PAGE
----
A Respectful, Somber Affair: Thousands Mourn Officer Liu At Wake

A Respectful, Somber Affair: Thousands Mourn Officer Liu At Wake
Thousands lined up to say farewell to Officer Liu on Saturday. (Photo by Heather Chin)
Thousands lined up to say farewell to Officer Liu on Saturday. (Photo by Heather Chin)

Thousands braved the rain and lines on Saturday to say farewell to Officer Wenjian Liu at the Aievoli Funeral Home in Dyker Heights. In contrast to the silent protest that unfolded at the funeral of his partner Officer Rafael Ramos one week earlier – and then again at Officer’s Liu’s funeral the very next day – during Saturday’s wake, members of the NYPD saluted the mayor as he and NYPD Commissioner William Bratton paid respects to the family.

The viewing, which was open to the public, was a somber, quiet affair. In attendance, was our reporter, Heather Chin, who shared some of her observations from the funeral home:

The mood was somber and respectful both inside and outside the funeral home in Dyker Heights where Officer – now Detective – Wenjian “Joe” Liu lay, surrounded by family and friends, one last time, for one last visit.

Outside, the line of people snaked for four blocks, up 13th Avenue and then west on 64th Street, and the rain fell steadily on the rows of umbrellas, raincoats and police hats of the hundreds of mourners from across the city and country who came to pay their respects to the fallen officer, whose life was cut short by a crazed gunman just two weeks earlier, on December 20, as he sat in a patrol car with his partner, Detective Rafael Ramos.

(Photo by Heather Chin)
(Photo by Heather Chin)

Mourners were of all backgrounds, but mostly comprised law enforcement officers and Chinese Americans – two groups not commonly affiliated with one another in the public consciousness, but who Liu counted among his extended family, and who mourn him as one of their own.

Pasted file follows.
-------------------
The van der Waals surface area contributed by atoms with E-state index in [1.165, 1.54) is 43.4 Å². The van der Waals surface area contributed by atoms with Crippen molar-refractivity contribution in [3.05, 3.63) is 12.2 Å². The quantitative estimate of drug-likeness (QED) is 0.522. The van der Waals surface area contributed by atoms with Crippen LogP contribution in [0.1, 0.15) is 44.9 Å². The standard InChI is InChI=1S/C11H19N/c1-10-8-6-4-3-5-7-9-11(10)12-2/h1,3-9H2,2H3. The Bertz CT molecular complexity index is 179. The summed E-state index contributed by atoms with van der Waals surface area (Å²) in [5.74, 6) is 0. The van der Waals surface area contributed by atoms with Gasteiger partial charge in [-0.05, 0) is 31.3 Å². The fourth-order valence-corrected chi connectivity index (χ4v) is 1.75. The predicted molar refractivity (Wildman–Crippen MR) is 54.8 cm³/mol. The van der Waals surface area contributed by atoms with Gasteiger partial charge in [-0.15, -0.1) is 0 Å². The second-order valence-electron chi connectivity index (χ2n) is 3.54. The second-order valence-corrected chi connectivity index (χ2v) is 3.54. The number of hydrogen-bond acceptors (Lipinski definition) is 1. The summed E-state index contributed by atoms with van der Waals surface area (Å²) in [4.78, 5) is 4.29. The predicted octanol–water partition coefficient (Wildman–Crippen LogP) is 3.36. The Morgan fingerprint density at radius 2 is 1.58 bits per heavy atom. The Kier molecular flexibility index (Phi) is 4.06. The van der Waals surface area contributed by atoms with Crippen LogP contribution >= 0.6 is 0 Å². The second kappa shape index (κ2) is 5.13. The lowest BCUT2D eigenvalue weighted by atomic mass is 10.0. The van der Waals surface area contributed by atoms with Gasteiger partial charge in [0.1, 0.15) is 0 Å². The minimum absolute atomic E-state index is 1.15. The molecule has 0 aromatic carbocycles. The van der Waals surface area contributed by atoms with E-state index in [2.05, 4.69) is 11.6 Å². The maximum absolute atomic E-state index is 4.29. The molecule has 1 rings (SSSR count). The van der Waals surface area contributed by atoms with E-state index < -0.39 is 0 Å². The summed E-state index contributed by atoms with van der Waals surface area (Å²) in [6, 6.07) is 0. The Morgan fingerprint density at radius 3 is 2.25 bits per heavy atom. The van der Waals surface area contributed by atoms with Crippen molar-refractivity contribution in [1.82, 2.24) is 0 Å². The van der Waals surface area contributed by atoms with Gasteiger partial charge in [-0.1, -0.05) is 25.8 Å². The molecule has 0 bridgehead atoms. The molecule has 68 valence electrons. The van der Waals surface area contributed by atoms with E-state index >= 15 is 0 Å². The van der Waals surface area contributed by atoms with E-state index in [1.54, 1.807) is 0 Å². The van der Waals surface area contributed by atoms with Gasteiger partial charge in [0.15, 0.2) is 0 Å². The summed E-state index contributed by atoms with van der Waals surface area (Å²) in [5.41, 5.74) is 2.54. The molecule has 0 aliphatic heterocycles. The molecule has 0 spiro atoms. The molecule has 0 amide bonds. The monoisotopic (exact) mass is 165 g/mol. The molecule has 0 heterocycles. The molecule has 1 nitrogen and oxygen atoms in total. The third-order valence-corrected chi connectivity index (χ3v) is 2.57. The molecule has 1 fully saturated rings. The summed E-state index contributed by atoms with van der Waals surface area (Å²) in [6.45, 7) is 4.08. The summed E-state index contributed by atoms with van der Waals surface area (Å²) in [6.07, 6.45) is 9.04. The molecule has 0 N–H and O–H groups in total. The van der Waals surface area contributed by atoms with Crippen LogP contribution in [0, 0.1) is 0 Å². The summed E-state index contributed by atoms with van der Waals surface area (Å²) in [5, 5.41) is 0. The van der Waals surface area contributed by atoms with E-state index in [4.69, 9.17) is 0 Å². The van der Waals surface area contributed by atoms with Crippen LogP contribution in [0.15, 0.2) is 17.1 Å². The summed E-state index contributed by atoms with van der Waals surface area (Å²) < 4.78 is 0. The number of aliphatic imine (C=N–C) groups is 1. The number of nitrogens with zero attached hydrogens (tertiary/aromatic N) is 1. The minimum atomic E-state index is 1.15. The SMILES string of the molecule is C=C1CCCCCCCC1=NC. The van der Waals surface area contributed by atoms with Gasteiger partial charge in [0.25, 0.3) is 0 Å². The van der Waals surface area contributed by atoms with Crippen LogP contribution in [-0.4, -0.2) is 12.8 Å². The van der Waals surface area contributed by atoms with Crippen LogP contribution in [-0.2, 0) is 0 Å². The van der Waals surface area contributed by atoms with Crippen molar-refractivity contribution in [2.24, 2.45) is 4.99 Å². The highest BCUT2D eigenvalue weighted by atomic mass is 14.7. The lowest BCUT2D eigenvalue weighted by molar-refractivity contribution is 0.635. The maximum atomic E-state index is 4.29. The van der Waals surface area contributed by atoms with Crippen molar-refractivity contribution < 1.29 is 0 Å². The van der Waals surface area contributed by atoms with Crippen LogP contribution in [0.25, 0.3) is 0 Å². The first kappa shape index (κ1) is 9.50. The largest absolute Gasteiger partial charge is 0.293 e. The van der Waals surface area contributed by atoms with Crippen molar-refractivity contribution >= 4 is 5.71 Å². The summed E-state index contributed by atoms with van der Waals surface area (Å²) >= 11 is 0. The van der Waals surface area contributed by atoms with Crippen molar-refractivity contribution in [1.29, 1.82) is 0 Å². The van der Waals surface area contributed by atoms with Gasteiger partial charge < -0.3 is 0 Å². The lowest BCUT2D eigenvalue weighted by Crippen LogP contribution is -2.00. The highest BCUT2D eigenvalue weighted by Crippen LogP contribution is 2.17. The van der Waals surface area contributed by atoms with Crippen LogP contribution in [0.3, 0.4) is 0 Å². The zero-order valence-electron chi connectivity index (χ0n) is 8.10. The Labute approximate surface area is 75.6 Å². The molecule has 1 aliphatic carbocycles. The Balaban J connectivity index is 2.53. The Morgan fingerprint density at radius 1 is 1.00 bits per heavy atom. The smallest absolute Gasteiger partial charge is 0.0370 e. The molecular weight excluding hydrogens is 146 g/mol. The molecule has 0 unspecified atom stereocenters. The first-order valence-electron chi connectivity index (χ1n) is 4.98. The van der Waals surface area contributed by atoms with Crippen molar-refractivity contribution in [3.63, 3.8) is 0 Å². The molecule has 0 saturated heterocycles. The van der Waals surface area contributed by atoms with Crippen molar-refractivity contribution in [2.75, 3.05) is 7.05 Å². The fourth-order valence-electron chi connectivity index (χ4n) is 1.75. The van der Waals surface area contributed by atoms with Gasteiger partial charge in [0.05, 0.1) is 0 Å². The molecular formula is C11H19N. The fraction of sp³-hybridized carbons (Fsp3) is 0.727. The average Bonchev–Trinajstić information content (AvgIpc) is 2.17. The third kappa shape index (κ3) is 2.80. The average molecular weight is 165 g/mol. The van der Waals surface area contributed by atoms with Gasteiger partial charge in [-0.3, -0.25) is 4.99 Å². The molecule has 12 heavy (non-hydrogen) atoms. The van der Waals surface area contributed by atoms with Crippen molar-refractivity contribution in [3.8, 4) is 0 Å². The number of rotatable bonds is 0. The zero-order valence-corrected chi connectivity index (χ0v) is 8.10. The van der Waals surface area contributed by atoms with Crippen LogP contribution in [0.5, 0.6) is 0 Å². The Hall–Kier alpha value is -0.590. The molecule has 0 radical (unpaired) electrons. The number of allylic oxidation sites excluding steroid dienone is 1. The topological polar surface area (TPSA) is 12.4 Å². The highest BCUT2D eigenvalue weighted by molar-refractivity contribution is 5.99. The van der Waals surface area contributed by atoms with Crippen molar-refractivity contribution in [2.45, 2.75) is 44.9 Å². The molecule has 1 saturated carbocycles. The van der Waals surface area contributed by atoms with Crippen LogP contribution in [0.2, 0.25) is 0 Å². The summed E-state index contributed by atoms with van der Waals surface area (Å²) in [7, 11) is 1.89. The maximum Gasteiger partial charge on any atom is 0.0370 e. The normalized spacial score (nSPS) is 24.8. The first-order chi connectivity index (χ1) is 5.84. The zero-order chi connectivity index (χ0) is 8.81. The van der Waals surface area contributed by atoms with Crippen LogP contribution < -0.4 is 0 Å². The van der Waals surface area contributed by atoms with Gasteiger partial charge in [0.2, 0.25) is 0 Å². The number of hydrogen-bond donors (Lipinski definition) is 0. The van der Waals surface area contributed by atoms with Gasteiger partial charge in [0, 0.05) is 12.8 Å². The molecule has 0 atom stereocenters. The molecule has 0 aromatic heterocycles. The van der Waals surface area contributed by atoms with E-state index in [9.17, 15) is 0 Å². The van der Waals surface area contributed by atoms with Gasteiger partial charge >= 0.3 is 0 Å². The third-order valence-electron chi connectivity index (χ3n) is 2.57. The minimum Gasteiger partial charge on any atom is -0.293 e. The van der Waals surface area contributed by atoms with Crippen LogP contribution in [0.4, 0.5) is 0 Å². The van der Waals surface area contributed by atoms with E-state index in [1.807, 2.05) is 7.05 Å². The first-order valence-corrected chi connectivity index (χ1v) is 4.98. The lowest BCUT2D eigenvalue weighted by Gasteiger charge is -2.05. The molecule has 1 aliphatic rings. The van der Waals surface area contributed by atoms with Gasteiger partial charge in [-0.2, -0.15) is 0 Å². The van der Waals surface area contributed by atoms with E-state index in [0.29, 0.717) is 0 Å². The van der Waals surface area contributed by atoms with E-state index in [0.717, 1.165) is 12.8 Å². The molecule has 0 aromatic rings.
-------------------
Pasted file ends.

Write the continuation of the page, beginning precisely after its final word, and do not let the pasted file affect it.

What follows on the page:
Inside, the 32-year-old’s parents and widow sat in the front row of a giant semi-circle of chairs that faced Liu’s open casket and was surrounded on all sides by walls of large, oval-shaped, ornate flower arrangements with large bows and two ribbons upon which Chinese calligraphy inscribed the names of individuals and groups who sent their condolences.

(Photo by Heather Chin)
(Photo by Heather Chin)

There were Asian Jade Societies and Peace Officer societies from San Diego, San Francisco, Georgia and beyond. There were Chinatown doctors and businesses, as well as friends from across the globe. There were enough flowers to fill not only the double-room in which Liu lay, but also two adjoining chapel spaces: one used by mourners to collect themselves and one where family could take a coffee break while folding silver and gold paper money to be burned in a furnace along with paper mansions and paper yachts to join Liu in the afterlife. Also in that room was an altar with plates of oranges and other food offerings, as well as the guestbook and a bowl of wrapped hard candy – which guests at Chinese wakes and funerals put in their mouths while remembering the deceased in happier times.

Liu himself was dressed in his NYPD dress blues, his hat by his hands, his hair combed neatly, his face looking younger than his already young years. Mourners filed past swiftly, pausing momentarily to salute or to bow three times as is the custom, before offering condolences to his parents, who thanked people for coming, and his widow, who was inconsolable.

(Photo by Heather Chin)
(Photo by Heather Chin)

We wouldn’t know much more about Wenjian “Joe” Liu’s life until the eulogies given the next day, but we already knew that he was not only one of our city’s finest officers, but also an exceptionally good human being. As Commissioner Bill Bratton lamented at the funeral, “Why do we always lose the good ones? . . . He was a good man, a humane man.”

Similarly, Mayor Bill de Blasio noted that Liu “literally lifted you up, wrapped you in kindness” and was “filled with joy” at having found his wife, who he was only able to be married to for three months.

As his father, Wei Ting Liu said, he was “the best son, the best husband, our police officer, our best friend.”

As his cousin said, he was the type of person who would literally give you his most treasured possessions – such as his first-ever purchase of a Statue of Liberty sticker – if it stopped you from crying and being sad.

And as his widow Pei Xia Chen said, Liu was her soulmate and best friend who she knows “is still with us, will keep an eye out and protect us. . . He is my hero.”

(By Heather Chin)
(Photo by Heather Chin)
search